Capra Biosciences Inc has reportedly raised an oversubscribed pre-seed funding round of USD 1.8 million to upgrade its continuous-flow bioreactor technology.
Pre-seed investors include the E14 Fund, Prithvi Ventures, Savantus Ventures, GS Futures, President of Antimo Wes Osbourn, the Decarbonization Consortium, Asymmetry Ventures, and SOSV.
The company will leverage the proceeds to develop its production-level reactor and expand its capabilities to produce lubricants.
Capra, which has emerged from the SOSV-backed competitive program IndieBio, brings together hardware engineering and biology to develop a new continuous flow bioreactor that uses the distinct features of the platform.
Dr. Andrew Magyar, Co-Founder and Chief Technology Officer of Capra, has highlighted the importance of this funding due to the modularity of its production-scale reactor.
He added that each new bioreactor upscales the ability of the platform to produce chemicals and the new funding enables the company to quickly transition into its production scale bioreactor.
Retinol, the first product of Capra, is a cosmetic ingredient used in anti-aging products. The company implements a novel approach and uses biology instead of fossil fuels to produce retinol.
Capra is also tracking many industrial and aviation lubricants for future phases of production. At present, there is a close connection between petrochemicals and the lubricants market. The company is striving to break this link to fossil fuels and offer a sustainable, clear pathway for producing lubricants.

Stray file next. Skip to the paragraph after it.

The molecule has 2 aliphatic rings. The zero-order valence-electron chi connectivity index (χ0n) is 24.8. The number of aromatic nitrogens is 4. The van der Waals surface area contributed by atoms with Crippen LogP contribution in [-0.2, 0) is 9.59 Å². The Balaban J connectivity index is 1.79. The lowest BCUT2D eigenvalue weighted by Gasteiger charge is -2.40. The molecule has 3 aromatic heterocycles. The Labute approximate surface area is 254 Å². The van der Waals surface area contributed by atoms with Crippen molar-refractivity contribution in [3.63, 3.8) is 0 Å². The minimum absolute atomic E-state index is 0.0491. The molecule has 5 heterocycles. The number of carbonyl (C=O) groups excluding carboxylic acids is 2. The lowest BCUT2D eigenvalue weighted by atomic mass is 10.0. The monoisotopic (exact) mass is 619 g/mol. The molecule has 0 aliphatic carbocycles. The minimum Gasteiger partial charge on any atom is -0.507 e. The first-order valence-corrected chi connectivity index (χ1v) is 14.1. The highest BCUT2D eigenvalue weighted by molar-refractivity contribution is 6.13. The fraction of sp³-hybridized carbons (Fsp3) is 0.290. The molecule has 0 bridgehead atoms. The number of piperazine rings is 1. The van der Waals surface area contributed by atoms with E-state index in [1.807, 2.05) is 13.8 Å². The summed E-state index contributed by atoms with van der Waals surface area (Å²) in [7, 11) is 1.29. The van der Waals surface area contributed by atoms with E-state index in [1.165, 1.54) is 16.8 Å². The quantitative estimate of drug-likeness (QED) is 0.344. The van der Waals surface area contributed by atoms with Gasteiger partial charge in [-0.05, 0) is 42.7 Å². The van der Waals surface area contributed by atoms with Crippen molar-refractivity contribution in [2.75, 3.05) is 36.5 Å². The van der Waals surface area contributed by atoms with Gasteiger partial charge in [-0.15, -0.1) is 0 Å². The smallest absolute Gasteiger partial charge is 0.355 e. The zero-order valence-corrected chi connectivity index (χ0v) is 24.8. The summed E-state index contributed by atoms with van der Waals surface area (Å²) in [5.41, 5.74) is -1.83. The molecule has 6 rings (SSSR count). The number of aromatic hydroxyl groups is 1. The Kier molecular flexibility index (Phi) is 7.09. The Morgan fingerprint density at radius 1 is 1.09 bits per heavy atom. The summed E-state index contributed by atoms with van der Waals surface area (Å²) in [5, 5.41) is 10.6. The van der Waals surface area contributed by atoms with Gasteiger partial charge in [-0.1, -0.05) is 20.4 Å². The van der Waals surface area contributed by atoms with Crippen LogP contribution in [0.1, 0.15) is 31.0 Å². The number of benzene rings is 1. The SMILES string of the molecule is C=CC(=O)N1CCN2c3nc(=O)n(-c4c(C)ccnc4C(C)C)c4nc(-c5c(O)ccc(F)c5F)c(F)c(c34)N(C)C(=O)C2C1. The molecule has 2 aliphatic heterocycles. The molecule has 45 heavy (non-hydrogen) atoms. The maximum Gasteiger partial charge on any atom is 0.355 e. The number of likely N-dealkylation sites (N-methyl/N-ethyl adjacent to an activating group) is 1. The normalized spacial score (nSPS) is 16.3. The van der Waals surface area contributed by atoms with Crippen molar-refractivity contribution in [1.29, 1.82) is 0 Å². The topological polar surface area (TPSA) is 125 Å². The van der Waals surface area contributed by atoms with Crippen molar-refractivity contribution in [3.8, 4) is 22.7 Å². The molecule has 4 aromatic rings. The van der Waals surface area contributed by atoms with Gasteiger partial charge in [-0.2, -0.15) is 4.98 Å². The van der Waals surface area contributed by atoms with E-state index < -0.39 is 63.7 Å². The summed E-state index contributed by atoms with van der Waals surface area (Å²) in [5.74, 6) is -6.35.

Capra makes renewable products using carbon sources that are non-competitive with food sources or uses undeveloped land for agricultural production.
Po Bronson, General Partner at SOSV and Managing Director of IndieBio, has opined that climate-focused VCs should focus on the thriving lubricants market with 20% of the global energy spent overcoming friction.
Bronson added that biology is better at making advanced compounds than petroleum chemistry, which allows the enhancement of performance parameters and, in turn, increases machine longevity.
The team at Capra supports the development of bioreactor technology through a CRADA (cooperative research and development agreement) to acknowledge the needs of the Department of Defense.